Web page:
Special Issues

  • Book Review: No Easy Day

    Book Review: No Easy Day

    9/11 Commemorative Issue, Lifestyle, Special Issues September 16, 2012 at 2:38 pm Comments are Disabled

    Everyone remembers exactly where they were and what they were doing on Sept. 11, 2001. But what were you doing on May 2, 2011? Former Navy SEAL Matt Bissonnette, under the pen name Mark Owen, describes how he spent his day in detail in his new book, “No Easy Day”, the firsthand account of the mission that killed Osama bin Laden. Despite my reservations about being lost in a book that detailed the military, a topic I don’t usually find myself interested in, I downloaded “No Easy Day” on Kindle. By the end of the first chapter, I was hooked. Bissonnette is a brilliant writer and vividly captures his emotions and memories of his training as a SEAL and the missions that led to the capture and killing of bin Laden. In between chapters, I frequently stopped to remind myself that the story I was reading was a true first-person account and not a fictional account of the throes of war. But as I continued to read, I became concerned about the content of the book and its nature. In the preface, Bissonnette stresses that he went to great lengths to avoid disclosing sensitive material and military secrets. Though it […]

  • Photo Courtesy of Dr. Bob Baker

    Professors Promote Diplomacy Through Sport

    9/11 Commemorative Issue, Featured, Special Issues, Sports September 16, 2012 at 2:25 pm Comments are Disabled

    The power and the impact of sport is undeniable. Serving many functions in our lives, sport works to develop communication skills and promote teamwork, all the while bringing communities together as one. Perhaps lesser known, sport can also promote a world of peace and cross-cultural understanding that is stronger than any barrier languages and cultures may build. “You don’t need to speak the same language because you are out there just playing and competing in sports,” said Craig Esherick, Associate Director of the Center for Sport Management. In many ways, the language of sport is the only universal language in the world. Through a grant awarded by SportsUnited, a division of the U.S. Department of State’s Bureau of Educational and Cultural Affairs, Mason professors Esherick, Dr. Bob Baker and Dr. Pam Baker have been working in a diplomatic effort to promote peace and shape the world view on America and its citizens. “More than anything, we overcome linguistic challenges by having strong interests in the American culture,” said Marlon Moreno, a Mexican coach who visited the United States as part of the program in mid-August. Esherick and Bob Baker began working with the State Department on a new sport initiative […]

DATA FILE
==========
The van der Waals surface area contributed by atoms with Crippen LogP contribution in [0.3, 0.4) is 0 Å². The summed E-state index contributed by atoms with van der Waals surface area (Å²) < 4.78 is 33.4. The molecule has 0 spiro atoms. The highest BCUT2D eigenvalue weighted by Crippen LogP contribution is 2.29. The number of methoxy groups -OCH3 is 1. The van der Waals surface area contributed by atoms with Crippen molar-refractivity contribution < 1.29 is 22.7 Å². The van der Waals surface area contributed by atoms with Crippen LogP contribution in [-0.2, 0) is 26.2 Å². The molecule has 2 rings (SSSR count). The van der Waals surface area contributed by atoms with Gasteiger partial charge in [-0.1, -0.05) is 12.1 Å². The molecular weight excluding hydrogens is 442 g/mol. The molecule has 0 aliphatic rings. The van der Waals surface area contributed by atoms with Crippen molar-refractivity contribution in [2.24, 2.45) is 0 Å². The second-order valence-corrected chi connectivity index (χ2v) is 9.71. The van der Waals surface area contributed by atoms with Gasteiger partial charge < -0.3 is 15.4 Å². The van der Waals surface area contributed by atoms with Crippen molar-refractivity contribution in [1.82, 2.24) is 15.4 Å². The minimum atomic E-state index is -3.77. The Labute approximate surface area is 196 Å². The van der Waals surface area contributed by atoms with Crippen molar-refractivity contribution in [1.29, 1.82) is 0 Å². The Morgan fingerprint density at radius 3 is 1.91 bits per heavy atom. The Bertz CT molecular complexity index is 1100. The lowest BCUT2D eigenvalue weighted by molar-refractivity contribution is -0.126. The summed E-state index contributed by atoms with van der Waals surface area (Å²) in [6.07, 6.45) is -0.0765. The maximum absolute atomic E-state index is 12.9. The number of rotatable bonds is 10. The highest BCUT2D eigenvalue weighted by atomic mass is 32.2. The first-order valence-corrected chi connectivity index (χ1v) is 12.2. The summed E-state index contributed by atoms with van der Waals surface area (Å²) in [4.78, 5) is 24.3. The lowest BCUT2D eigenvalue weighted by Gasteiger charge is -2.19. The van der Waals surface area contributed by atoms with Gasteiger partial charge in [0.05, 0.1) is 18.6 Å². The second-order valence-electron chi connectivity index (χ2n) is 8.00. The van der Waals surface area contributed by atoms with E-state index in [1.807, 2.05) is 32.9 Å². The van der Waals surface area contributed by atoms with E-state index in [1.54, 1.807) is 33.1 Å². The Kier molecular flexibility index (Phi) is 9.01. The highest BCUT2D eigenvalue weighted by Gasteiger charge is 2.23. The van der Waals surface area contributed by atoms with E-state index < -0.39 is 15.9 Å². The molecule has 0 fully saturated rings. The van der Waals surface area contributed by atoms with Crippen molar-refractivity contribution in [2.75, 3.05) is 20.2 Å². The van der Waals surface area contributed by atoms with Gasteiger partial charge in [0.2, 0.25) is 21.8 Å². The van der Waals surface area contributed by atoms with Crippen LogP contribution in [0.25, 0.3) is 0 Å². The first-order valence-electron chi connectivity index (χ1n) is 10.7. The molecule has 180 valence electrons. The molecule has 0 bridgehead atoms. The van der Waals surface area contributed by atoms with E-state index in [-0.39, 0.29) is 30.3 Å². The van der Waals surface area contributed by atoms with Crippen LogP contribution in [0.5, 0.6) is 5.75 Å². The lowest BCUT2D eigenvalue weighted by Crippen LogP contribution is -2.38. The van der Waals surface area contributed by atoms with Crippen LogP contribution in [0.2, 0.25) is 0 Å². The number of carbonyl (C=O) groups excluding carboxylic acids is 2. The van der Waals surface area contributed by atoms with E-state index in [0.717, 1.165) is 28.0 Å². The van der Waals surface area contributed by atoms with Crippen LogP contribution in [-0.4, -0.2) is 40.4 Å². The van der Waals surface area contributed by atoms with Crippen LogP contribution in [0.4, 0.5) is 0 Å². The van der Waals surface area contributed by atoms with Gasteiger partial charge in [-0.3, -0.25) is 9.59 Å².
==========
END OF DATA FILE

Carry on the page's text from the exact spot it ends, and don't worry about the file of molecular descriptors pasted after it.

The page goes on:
• Photo Courtesy of Rachel Moran

    USAF Veteran Finds Healing in Philosophy Program

    9/11 Commemorative Issue, News1, Special Issues September 16, 2012 at 2:21 pm Comments are Disabled

    As American Airlines Flight 77 approached the Pentagon, it took out power lines and a generator before smashing into the western side of the building. Fifty-three passengers and six crew members were killed in the crash and a section of the Pentagon collapsed from impact. Senior Airman Rachel Moran, a computer systems operator for the Air Force at the Pentagon, just happened to not be at work that September morning. “It was a surreal time,” Moran said. “Things at work didn’t really change until the war in 2003 but in other aspects of life everything changed immediately. Everyone was just in shock.” One week after the attacks, letters containing anthrax were mailed to several news media offices and politicians, killing five and infecting 17. Just one year later, John Allen Mohammed and Lee Boyd Malvo terrorized the Beltway with a spree of sniper shootings. The series of events heightened the fear and threat of terrorism in the country, and partially led to Moran’s decision to retire in 2004 to spend more time at home with her family. Before she worked for the Air Force, Moran served in another capacity as a military spouse. She and her husband had decided that […]

  • Photo by Stephen Kline

    Deployment Helps Strengthen Father-Daughter Bond

    9/11 Commemorative Issue, News1, Special Issues September 16, 2012 at 2:19 pm Comments are Disabled